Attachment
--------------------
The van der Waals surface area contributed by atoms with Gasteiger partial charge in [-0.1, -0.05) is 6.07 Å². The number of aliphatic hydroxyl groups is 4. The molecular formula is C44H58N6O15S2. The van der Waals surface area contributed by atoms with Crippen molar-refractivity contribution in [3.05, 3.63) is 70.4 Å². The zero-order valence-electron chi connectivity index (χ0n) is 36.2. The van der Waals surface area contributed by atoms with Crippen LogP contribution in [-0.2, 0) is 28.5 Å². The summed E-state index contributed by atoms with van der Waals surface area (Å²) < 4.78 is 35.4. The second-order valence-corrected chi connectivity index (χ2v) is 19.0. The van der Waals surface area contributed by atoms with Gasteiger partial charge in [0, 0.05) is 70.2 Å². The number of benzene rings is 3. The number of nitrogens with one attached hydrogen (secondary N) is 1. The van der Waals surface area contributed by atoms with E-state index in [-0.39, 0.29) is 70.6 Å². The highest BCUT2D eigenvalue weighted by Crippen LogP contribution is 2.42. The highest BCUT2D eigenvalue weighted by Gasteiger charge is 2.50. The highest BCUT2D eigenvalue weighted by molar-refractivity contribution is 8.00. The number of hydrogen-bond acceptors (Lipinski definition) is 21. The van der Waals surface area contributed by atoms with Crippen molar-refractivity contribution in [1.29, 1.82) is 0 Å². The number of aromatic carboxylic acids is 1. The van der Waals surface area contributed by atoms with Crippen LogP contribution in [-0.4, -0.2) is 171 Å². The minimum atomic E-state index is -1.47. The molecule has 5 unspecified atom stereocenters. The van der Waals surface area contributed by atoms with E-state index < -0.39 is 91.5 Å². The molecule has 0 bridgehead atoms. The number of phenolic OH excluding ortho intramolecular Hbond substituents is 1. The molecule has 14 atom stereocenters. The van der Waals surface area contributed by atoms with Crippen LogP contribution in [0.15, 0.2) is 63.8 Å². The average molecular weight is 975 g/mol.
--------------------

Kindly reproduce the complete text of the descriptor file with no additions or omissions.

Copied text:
The van der Waals surface area contributed by atoms with Gasteiger partial charge in [-0.1, -0.05) is 6.07 Å². The number of aliphatic hydroxyl groups is 4. The molecular formula is C44H58N6O15S2. The van der Waals surface area contributed by atoms with Crippen molar-refractivity contribution in [3.05, 3.63) is 70.4 Å². The zero-order valence-electron chi connectivity index (χ0n) is 36.2. The van der Waals surface area contributed by atoms with Crippen LogP contribution in [-0.2, 0) is 28.5 Å². The summed E-state index contributed by atoms with van der Waals surface area (Å²) < 4.78 is 35.4. The second-order valence-corrected chi connectivity index (χ2v) is 19.0. The van der Waals surface area contributed by atoms with Gasteiger partial charge in [0, 0.05) is 70.2 Å². The number of benzene rings is 3. The number of nitrogens with one attached hydrogen (secondary N) is 1. The van der Waals surface area contributed by atoms with E-state index in [-0.39, 0.29) is 70.6 Å². The highest BCUT2D eigenvalue weighted by Crippen LogP contribution is 2.42. The highest BCUT2D eigenvalue weighted by Gasteiger charge is 2.50. The highest BCUT2D eigenvalue weighted by molar-refractivity contribution is 8.00. The number of hydrogen-bond acceptors (Lipinski definition) is 21. The van der Waals surface area contributed by atoms with Crippen molar-refractivity contribution in [1.29, 1.82) is 0 Å². The number of aromatic carboxylic acids is 1. The van der Waals surface area contributed by atoms with Crippen LogP contribution in [-0.4, -0.2) is 171 Å². The minimum atomic E-state index is -1.47. The molecule has 5 unspecified atom stereocenters. The van der Waals surface area contributed by atoms with E-state index < -0.39 is 91.5 Å². The molecule has 0 bridgehead atoms. The number of phenolic OH excluding ortho intramolecular Hbond substituents is 1. The molecule has 14 atom stereocenters. The van der Waals surface area contributed by atoms with Crippen LogP contribution in [0.15, 0.2) is 63.8 Å². The average molecular weight is 975 g/mol.